January 2008 Primo's divorce from Bertha is finally done. All the delays because the lawyer was having elective surgery and didn't tell Primo and didn't bother to have anyone backing her up in the office and because Bertha sent in the wrong papers and nobody from the lawyer bothered to tell Primo and because Bertha told the lawyer that she and Primo weren't getting divorced after all* are over.
Now we can work on the annulment.
Bertha is not going to be happy about this, Primo warns me.
But she didn't even bother to get her first marriage annulled before she married you, I point out. She and her first husband married in the Catholic Church, but when they divorced, she didn't file for annulment. She obviously didn't care whether about being involved in the Catholic Church - she had been attending a Presbyterian church for some time. Why would she give a darn what the Catholic Church thought about her marital status?
Bertha and Primo married in a Presbyterian church, Bertha in full white regalia, I might point out, even though it was her second marriage and she had two daughters. Not that it's any of my business what someone wears in her wedding but do you do the whole muffin thing the second time? No, this isn't about whether the dress signifies virginity (ha - like anyone thinks that any more). But wouldn't it have been more financially prudent to have a simple dress?
I do some research. Primo talks to the canon lawyer at the diocese. Turns out that unless he has to have a big formal annulment,** the kind where they examine witnesses and take statements and can drag on for months if not years, Bertha does not even have to know about this.
Turns out that Primo can have a documentary annulment, which is basically a "You didn't follow the proper procedures to get married in the first place so the marriage never existed" thing, kind of like committing fraud on your life insurance application (lying about smoking or medical conditions) and the insurance company invalidating the policy later.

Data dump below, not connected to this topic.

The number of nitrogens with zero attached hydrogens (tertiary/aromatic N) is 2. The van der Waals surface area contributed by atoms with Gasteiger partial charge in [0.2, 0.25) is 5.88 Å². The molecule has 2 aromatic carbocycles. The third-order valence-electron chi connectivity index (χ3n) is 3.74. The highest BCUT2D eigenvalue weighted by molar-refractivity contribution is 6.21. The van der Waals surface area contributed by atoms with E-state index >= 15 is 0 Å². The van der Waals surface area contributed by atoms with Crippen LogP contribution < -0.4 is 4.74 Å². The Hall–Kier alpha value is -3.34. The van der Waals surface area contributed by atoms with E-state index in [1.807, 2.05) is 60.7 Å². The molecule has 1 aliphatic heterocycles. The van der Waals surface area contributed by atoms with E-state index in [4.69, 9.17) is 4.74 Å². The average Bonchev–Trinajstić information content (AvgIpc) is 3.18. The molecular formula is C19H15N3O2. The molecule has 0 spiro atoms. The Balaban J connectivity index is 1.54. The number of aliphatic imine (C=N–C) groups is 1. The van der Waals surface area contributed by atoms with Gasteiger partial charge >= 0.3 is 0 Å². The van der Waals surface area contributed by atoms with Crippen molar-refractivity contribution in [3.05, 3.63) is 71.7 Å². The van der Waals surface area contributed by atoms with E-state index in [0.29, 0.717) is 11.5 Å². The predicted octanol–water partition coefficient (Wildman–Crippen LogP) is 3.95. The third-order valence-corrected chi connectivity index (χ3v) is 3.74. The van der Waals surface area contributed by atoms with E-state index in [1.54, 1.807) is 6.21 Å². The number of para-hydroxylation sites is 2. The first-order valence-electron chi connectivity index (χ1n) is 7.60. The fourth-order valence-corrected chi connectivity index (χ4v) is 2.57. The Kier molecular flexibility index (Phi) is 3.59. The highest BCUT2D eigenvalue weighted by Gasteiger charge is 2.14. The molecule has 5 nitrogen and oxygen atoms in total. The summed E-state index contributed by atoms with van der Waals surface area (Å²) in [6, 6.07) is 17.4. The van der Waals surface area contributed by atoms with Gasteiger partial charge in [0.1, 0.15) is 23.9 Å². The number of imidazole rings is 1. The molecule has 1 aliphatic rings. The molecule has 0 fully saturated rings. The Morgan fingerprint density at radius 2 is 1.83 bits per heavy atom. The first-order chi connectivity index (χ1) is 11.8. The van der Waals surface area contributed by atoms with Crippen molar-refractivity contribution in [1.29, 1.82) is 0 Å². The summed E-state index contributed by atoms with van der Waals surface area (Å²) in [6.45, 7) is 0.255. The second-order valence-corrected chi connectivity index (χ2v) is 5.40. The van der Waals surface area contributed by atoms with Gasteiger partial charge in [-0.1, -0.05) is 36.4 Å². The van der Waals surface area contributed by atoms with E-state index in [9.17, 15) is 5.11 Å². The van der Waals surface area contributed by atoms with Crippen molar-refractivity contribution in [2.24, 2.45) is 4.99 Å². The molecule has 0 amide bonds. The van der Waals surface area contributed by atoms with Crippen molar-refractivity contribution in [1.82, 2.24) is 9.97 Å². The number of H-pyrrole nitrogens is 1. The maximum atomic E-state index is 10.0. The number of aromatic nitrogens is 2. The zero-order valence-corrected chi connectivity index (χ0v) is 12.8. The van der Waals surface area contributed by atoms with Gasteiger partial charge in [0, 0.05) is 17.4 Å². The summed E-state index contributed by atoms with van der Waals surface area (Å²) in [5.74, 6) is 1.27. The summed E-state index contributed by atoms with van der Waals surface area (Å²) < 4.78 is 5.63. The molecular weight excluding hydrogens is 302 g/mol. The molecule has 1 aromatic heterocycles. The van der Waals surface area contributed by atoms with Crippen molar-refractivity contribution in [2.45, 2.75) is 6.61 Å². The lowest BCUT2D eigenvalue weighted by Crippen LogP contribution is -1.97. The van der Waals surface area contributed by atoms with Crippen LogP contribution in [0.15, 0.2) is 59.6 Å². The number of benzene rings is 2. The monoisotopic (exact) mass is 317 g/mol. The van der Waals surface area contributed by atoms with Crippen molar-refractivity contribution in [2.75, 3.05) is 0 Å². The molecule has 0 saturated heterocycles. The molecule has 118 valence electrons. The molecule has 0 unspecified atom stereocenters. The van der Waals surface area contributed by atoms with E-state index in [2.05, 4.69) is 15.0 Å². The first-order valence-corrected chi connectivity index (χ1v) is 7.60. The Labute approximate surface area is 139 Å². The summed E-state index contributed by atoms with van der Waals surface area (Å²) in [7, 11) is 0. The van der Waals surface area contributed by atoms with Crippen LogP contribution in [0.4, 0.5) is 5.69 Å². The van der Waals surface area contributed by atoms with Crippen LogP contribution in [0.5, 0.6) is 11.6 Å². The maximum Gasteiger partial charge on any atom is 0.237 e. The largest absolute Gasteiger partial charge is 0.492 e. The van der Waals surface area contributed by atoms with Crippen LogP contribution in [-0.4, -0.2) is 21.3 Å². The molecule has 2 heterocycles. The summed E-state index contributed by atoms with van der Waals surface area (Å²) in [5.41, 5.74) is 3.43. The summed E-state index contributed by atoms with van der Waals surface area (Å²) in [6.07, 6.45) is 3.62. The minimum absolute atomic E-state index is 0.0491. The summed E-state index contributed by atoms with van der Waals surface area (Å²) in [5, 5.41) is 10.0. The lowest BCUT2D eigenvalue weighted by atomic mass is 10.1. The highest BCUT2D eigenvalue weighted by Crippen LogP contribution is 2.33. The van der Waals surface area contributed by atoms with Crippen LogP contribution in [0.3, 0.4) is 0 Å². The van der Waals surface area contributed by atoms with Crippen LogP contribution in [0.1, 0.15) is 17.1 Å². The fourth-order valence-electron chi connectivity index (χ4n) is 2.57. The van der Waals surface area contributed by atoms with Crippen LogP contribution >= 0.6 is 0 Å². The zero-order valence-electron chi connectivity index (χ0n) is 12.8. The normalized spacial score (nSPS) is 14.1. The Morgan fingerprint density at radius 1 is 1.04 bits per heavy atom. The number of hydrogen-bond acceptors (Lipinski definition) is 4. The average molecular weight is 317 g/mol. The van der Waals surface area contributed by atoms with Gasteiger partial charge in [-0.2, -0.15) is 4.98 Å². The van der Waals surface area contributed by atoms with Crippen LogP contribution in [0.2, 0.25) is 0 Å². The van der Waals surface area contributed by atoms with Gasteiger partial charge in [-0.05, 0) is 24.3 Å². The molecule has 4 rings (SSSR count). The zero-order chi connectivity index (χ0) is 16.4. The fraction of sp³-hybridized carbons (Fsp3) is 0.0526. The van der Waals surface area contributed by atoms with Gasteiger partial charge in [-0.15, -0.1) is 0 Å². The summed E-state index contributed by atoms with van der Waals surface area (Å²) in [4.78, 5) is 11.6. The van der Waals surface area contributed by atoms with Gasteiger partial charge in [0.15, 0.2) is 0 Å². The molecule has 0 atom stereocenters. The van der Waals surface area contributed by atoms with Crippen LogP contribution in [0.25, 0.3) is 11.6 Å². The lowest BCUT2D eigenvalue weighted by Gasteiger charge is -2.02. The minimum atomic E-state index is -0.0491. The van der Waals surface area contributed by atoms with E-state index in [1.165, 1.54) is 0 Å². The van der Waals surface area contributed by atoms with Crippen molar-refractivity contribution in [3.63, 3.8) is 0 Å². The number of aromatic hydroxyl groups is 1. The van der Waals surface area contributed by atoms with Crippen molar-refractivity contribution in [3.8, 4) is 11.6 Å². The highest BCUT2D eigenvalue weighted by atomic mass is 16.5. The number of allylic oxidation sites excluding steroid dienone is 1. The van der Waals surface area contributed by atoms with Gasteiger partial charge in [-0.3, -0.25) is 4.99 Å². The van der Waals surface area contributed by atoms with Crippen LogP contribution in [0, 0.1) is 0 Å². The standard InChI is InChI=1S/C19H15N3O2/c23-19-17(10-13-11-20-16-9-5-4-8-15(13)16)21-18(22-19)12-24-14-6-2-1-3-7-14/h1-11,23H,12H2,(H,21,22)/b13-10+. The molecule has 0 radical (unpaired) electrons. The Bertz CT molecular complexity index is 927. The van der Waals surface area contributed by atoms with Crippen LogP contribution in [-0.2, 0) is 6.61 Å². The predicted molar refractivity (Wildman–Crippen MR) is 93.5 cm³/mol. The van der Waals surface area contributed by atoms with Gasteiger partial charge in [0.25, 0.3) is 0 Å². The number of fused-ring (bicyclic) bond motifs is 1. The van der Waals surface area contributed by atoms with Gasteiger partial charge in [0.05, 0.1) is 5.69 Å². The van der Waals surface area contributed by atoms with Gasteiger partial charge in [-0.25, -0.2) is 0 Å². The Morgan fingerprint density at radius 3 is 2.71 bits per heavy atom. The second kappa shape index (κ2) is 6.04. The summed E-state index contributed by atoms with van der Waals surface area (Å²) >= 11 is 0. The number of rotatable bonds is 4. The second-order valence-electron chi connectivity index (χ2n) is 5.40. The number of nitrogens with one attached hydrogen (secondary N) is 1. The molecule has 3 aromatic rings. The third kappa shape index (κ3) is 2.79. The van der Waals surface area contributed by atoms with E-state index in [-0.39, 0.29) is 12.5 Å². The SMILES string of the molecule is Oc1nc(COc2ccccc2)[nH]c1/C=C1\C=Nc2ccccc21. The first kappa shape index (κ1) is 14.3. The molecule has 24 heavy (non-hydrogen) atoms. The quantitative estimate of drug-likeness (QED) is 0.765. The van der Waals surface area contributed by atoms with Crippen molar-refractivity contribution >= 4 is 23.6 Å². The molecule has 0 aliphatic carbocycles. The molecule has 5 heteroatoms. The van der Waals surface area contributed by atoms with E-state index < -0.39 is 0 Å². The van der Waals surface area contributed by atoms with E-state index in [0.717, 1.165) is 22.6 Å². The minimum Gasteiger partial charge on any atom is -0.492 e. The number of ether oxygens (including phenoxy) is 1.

With Primo and Bertha, the procedures they violated were 1. Bertha never got her first marriage annulled and 2. they were married in a Presbyterian church. Not that the Catholic Church thinks that Presbyterian marriages are not valid, but if you are Catholic, you have to be married in a Catholic church for it to count.
If you have a documentary annulment, the other party does not have to agree. Does not even have to know about it. Maybe the thinking is that if the other party cared about being considered married in the eyes of the Catholic Church, the other party would not have created the conditions necessary for a documentary annulment in the first place.
I do all the work to get the annulment going. I track down Bertha's baptismal certificate. Bertha's marriage certificate from her first marriage. A copy of Primo and Bertha's wedding license. We complete the application for annulment.
We make a big mistake.
We put Bertha's address on the application. Because they ask for it and we are too dumb think it through.
When I submit the application, I tell the office manager at the diocese both over the phone and via email that Bertha is not to be contacted. That if she has to become involved, Primo will call her first. That she has cancer. Is not happy about the divorce. That we do not want her to hear about the annulment from the diocese.
The annulment is approved in two weeks. The same afternoon that we learn about the approval, Primo gets a phone call from Bertha. "You f---! You're despicable!"
Primo is gobsmacked. How did she know?
Oh. Our helpful friend at the diocese, whom I had told repeatedly NOT TO TELL BERTHA. He sent a letter to Bertha.
I call him and ask what the heck had happened?
Oh, he knew I had said not to send a letter but he had sent one just in case we needed the formal annulment. You know. To be efficient.
Thanks a lot.
* Oh yes. She did.
** Which Primo has categorically said he will. Not. Do.